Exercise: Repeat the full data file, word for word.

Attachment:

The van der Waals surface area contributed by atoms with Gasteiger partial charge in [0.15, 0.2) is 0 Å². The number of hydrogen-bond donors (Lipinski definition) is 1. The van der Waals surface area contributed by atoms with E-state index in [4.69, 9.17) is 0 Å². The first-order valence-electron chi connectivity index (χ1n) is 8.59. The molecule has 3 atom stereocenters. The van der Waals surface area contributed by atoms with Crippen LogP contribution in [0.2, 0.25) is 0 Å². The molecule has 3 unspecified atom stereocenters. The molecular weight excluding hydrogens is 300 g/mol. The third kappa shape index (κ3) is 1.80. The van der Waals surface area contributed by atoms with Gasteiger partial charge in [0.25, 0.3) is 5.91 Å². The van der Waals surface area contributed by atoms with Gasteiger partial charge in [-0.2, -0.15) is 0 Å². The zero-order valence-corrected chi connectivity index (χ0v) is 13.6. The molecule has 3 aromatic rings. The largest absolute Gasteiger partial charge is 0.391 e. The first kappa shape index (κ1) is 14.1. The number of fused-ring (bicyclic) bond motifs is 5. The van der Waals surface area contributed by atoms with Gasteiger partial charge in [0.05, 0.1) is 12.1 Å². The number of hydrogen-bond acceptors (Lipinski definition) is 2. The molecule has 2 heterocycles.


The van der Waals surface area contributed by atoms with Gasteiger partial charge in [0.15, 0.2) is 0 Å². The number of hydrogen-bond donors (Lipinski definition) is 1. The van der Waals surface area contributed by atoms with E-state index in [4.69, 9.17) is 0 Å². The first-order valence-electron chi connectivity index (χ1n) is 8.59. The molecule has 3 atom stereocenters. The van der Waals surface area contributed by atoms with Crippen LogP contribution in [0.2, 0.25) is 0 Å². The molecule has 3 unspecified atom stereocenters. The molecular weight excluding hydrogens is 300 g/mol. The third kappa shape index (κ3) is 1.80. The van der Waals surface area contributed by atoms with Gasteiger partial charge in [0.25, 0.3) is 5.91 Å². The van der Waals surface area contributed by atoms with Gasteiger partial charge in [-0.2, -0.15) is 0 Å². The zero-order valence-corrected chi connectivity index (χ0v) is 13.6. The molecule has 3 aromatic rings. The largest absolute Gasteiger partial charge is 0.391 e. The first kappa shape index (κ1) is 14.1. The number of fused-ring (bicyclic) bond motifs is 5. The van der Waals surface area contributed by atoms with Gasteiger partial charge in [0.05, 0.1) is 12.1 Å². The number of hydrogen-bond acceptors (Lipinski definition) is 2. The molecule has 2 heterocycles.